How to Motivate Others with the Right Choice of Words ?
In 1974, a survey was conducted by Dr. Elizabeth Loftus in her experiments wherein a video of a car crash was showed to people who were asked after what they could remember. Some were asked if they had seen “the” broken headlight while some if they had seen “a” broken headlight. Those that had the the-survey claimed that they had seen it two to three times as often as those that had the a-survey did. There was actually no broken headlight at all.
Those who took the a-survey were more likely to choose “I don’t know” than those who took the the-
survey. This goes to show that a slight change in words could make a huge impact on what people think they recall.
What humans see, they interpret and act upon
Humans are quick to give interpretations of visual scenes and decide an action upon them. The problem is we see differently, and this limits the effectiveness of a group when not properly managed. We think that how we see as it is comprises the whole picture.
With this, the leader has to make the entire group see what everyone thinks as reality – that is, what they see – and present each perspective equally important.
Escalate on the ladder of control
Level 7: “I’ve been doing…”
Level 6: “I just did…”
Level 5: “ I intend to…”
Level 4: “Request permission to…”
Level 3: “I recommend…”
Level 2: “I think…”
Level 1: “Tell me what to do…”
To push authority to rock-bottom was one of the leadership principles we practiced. Before, officers would “request permission to” perform operations but this has already changed. From asking permission, we replaced it with “I intend to…” With this, I, who initially had a lot of questions regarding so many things pertinent to the permission, had eventually fewer queries as they give necessary information while stating their intent.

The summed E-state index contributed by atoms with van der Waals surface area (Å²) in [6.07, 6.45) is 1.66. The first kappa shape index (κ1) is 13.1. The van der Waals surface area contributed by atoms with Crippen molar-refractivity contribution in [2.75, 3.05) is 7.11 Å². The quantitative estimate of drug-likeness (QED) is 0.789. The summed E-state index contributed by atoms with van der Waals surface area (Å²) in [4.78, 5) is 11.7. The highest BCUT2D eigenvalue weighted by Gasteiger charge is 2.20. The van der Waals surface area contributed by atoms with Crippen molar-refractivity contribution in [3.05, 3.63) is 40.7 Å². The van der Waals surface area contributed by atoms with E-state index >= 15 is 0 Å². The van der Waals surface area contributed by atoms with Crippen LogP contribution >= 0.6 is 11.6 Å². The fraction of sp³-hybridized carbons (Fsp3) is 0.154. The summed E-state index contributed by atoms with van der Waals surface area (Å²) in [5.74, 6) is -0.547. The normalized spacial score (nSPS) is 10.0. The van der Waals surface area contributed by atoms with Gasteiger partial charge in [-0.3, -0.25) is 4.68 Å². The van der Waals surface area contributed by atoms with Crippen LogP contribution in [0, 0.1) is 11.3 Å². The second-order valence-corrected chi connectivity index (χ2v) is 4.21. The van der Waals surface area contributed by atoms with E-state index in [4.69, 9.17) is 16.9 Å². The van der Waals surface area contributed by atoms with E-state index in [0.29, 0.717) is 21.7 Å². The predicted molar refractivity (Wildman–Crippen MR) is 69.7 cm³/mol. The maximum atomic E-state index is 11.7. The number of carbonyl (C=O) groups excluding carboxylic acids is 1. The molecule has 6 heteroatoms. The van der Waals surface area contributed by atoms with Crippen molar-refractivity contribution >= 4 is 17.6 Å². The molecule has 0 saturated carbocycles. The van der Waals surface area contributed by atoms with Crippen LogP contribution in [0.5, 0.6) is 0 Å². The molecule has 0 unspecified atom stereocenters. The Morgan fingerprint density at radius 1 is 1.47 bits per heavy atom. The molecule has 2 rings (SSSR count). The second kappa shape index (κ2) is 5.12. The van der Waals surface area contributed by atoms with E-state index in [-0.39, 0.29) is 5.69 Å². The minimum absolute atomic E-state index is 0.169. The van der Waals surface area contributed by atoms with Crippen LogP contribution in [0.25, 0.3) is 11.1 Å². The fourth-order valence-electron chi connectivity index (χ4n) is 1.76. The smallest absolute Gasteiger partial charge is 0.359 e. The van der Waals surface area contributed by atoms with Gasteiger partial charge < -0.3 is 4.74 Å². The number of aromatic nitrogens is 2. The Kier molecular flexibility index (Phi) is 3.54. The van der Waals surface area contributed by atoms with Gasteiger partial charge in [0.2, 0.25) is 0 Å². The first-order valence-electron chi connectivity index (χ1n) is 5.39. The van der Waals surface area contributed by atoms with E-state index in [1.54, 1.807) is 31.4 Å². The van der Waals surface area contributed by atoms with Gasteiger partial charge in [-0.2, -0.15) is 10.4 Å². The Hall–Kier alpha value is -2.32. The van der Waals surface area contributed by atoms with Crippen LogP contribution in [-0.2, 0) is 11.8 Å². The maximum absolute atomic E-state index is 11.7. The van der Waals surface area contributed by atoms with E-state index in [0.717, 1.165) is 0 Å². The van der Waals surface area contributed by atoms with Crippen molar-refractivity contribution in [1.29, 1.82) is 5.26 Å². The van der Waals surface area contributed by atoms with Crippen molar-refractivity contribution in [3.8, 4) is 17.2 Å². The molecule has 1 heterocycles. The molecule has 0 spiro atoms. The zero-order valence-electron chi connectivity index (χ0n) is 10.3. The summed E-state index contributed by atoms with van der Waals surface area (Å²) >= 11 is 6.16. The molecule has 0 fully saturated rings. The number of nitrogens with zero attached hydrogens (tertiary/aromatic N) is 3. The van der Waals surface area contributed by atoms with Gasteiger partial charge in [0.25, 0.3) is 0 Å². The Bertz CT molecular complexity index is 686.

The benefit of a small incremental change in language was that the officers were now the power setting the submarine’s operations in motion rather than me, the leader. A shift from “request permission” to “I intend to…” moved them one step up on the ladder of control. Rather than merely being passive followers, they are now proactive engaged leaders.
Tell me what to do
We often encounter a lot of “tell me what to do” in various situations although not exactly in those words. Say, presenting a problem to the boss without offering any solution is just a disguise of “tell me what to do.”
Keep your people from doing this. As you do this, you are able to make subordinates take ownership and control, hence, they become more engaged that involvement and passion are just an inevitable outcome.
This requires hard work. The pressures of your job will compel you to work at the bottom of the ladder; this does not need to be the case, though. Always remember to ask for what your subordinate has to say on what action you should take and listen.
Surely, these small steps will profoundly affect your organization’s effectiveness and more, the lives of its people.